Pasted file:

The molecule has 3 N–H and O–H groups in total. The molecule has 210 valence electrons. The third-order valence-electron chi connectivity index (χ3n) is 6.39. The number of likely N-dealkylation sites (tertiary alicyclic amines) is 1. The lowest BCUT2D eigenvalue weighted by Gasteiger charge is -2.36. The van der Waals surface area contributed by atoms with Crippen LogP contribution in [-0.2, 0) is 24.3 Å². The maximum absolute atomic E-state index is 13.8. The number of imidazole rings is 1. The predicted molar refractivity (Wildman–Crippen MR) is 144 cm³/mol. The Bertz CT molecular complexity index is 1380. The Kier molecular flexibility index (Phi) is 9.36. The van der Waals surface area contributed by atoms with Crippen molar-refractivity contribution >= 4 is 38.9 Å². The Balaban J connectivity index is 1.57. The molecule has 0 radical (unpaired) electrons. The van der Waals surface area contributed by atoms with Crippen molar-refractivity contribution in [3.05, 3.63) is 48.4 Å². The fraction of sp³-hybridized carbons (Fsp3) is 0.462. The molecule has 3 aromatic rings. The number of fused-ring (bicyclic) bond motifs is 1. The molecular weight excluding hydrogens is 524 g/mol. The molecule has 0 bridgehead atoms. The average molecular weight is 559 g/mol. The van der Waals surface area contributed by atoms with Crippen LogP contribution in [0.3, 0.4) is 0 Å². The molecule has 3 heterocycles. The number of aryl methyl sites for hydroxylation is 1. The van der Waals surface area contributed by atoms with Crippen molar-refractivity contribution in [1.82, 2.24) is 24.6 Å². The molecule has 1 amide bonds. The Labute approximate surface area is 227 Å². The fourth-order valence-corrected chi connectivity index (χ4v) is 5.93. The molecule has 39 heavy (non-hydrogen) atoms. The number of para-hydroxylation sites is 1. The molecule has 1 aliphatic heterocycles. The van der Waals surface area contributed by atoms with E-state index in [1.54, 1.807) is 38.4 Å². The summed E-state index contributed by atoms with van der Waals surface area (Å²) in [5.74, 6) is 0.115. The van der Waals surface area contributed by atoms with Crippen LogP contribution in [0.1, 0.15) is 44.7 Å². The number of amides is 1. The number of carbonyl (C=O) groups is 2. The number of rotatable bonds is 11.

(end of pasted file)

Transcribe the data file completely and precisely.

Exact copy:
The molecule has 3 N–H and O–H groups in total. The molecule has 210 valence electrons. The third-order valence-electron chi connectivity index (χ3n) is 6.39. The number of likely N-dealkylation sites (tertiary alicyclic amines) is 1. The lowest BCUT2D eigenvalue weighted by Gasteiger charge is -2.36. The van der Waals surface area contributed by atoms with Crippen LogP contribution in [-0.2, 0) is 24.3 Å². The maximum absolute atomic E-state index is 13.8. The number of imidazole rings is 1. The predicted molar refractivity (Wildman–Crippen MR) is 144 cm³/mol. The Bertz CT molecular complexity index is 1380. The Kier molecular flexibility index (Phi) is 9.36. The van der Waals surface area contributed by atoms with Crippen molar-refractivity contribution >= 4 is 38.9 Å². The Balaban J connectivity index is 1.57. The molecule has 0 radical (unpaired) electrons. The van der Waals surface area contributed by atoms with Crippen molar-refractivity contribution in [3.05, 3.63) is 48.4 Å². The fraction of sp³-hybridized carbons (Fsp3) is 0.462. The molecule has 3 aromatic rings. The number of fused-ring (bicyclic) bond motifs is 1. The molecular weight excluding hydrogens is 524 g/mol. The molecule has 0 bridgehead atoms. The average molecular weight is 559 g/mol. The van der Waals surface area contributed by atoms with Crippen LogP contribution in [0.3, 0.4) is 0 Å². The molecule has 3 heterocycles. The number of aryl methyl sites for hydroxylation is 1. The van der Waals surface area contributed by atoms with Crippen molar-refractivity contribution in [1.82, 2.24) is 24.6 Å². The molecule has 1 amide bonds. The Labute approximate surface area is 227 Å². The fourth-order valence-corrected chi connectivity index (χ4v) is 5.93. The molecule has 39 heavy (non-hydrogen) atoms. The number of para-hydroxylation sites is 1. The molecule has 1 aliphatic heterocycles. The van der Waals surface area contributed by atoms with E-state index in [1.54, 1.807) is 38.4 Å². The summed E-state index contributed by atoms with van der Waals surface area (Å²) in [5.74, 6) is 0.115. The van der Waals surface area contributed by atoms with Crippen LogP contribution in [0.1, 0.15) is 44.7 Å². The number of amides is 1. The number of carbonyl (C=O) groups is 2. The number of rotatable bonds is 11.